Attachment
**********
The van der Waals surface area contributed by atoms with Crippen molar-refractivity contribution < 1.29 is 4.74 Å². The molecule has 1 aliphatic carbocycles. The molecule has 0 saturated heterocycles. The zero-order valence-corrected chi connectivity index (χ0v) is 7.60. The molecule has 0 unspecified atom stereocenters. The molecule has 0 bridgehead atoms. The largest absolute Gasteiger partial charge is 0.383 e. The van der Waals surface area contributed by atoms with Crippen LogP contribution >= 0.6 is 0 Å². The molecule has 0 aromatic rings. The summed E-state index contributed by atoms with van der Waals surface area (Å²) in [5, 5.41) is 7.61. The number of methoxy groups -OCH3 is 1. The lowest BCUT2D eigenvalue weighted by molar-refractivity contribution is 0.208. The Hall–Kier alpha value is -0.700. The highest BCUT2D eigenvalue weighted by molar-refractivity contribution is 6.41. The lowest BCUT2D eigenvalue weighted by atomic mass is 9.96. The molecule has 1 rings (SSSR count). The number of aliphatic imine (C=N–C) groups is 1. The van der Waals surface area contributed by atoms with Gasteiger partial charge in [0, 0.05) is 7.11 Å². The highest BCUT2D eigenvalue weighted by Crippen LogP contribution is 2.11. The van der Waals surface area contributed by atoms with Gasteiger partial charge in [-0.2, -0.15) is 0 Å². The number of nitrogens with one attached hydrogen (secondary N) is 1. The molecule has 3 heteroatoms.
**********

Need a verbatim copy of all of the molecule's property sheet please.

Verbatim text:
The van der Waals surface area contributed by atoms with Crippen molar-refractivity contribution < 1.29 is 4.74 Å². The molecule has 1 aliphatic carbocycles. The molecule has 0 saturated heterocycles. The zero-order valence-corrected chi connectivity index (χ0v) is 7.60. The molecule has 0 unspecified atom stereocenters. The molecule has 0 bridgehead atoms. The largest absolute Gasteiger partial charge is 0.383 e. The van der Waals surface area contributed by atoms with Crippen LogP contribution >= 0.6 is 0 Å². The molecule has 0 aromatic rings. The summed E-state index contributed by atoms with van der Waals surface area (Å²) in [5, 5.41) is 7.61. The number of methoxy groups -OCH3 is 1. The lowest BCUT2D eigenvalue weighted by molar-refractivity contribution is 0.208. The Hall–Kier alpha value is -0.700. The highest BCUT2D eigenvalue weighted by molar-refractivity contribution is 6.41. The lowest BCUT2D eigenvalue weighted by atomic mass is 9.96. The molecule has 1 rings (SSSR count). The number of aliphatic imine (C=N–C) groups is 1. The van der Waals surface area contributed by atoms with Gasteiger partial charge in [0, 0.05) is 7.11 Å². The highest BCUT2D eigenvalue weighted by Crippen LogP contribution is 2.11. The van der Waals surface area contributed by atoms with Gasteiger partial charge in [-0.2, -0.15) is 0 Å². The number of nitrogens with one attached hydrogen (secondary N) is 1. The molecule has 3 heteroatoms.